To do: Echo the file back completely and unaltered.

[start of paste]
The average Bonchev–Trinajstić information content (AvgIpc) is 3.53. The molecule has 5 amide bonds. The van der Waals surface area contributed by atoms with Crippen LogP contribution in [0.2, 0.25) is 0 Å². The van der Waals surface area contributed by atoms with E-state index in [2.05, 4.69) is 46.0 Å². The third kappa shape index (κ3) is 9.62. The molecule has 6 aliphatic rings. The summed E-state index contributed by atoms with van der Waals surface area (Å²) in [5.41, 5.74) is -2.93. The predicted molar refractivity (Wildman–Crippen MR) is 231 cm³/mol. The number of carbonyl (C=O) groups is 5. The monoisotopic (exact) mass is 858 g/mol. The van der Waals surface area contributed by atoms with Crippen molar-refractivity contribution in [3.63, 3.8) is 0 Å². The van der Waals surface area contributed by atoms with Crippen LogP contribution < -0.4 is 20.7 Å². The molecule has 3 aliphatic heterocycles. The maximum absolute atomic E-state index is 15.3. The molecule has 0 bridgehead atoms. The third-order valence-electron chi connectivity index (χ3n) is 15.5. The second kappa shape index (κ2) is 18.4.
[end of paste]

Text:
The average Bonchev–Trinajstić information content (AvgIpc) is 3.53. The molecule has 5 amide bonds. The van der Waals surface area contributed by atoms with Crippen LogP contribution in [0.2, 0.25) is 0 Å². The van der Waals surface area contributed by atoms with E-state index in [2.05, 4.69) is 46.0 Å². The third kappa shape index (κ3) is 9.62. The molecule has 6 aliphatic rings. The summed E-state index contributed by atoms with van der Waals surface area (Å²) in [5.41, 5.74) is -2.93. The predicted molar refractivity (Wildman–Crippen MR) is 231 cm³/mol. The number of carbonyl (C=O) groups is 5. The monoisotopic (exact) mass is 858 g/mol. The van der Waals surface area contributed by atoms with Crippen molar-refractivity contribution in [3.63, 3.8) is 0 Å². The van der Waals surface area contributed by atoms with Crippen LogP contribution < -0.4 is 20.7 Å². The molecule has 3 aliphatic heterocycles. The maximum absolute atomic E-state index is 15.3. The molecule has 0 bridgehead atoms. The third-order valence-electron chi connectivity index (χ3n) is 15.5. The second kappa shape index (κ2) is 18.4.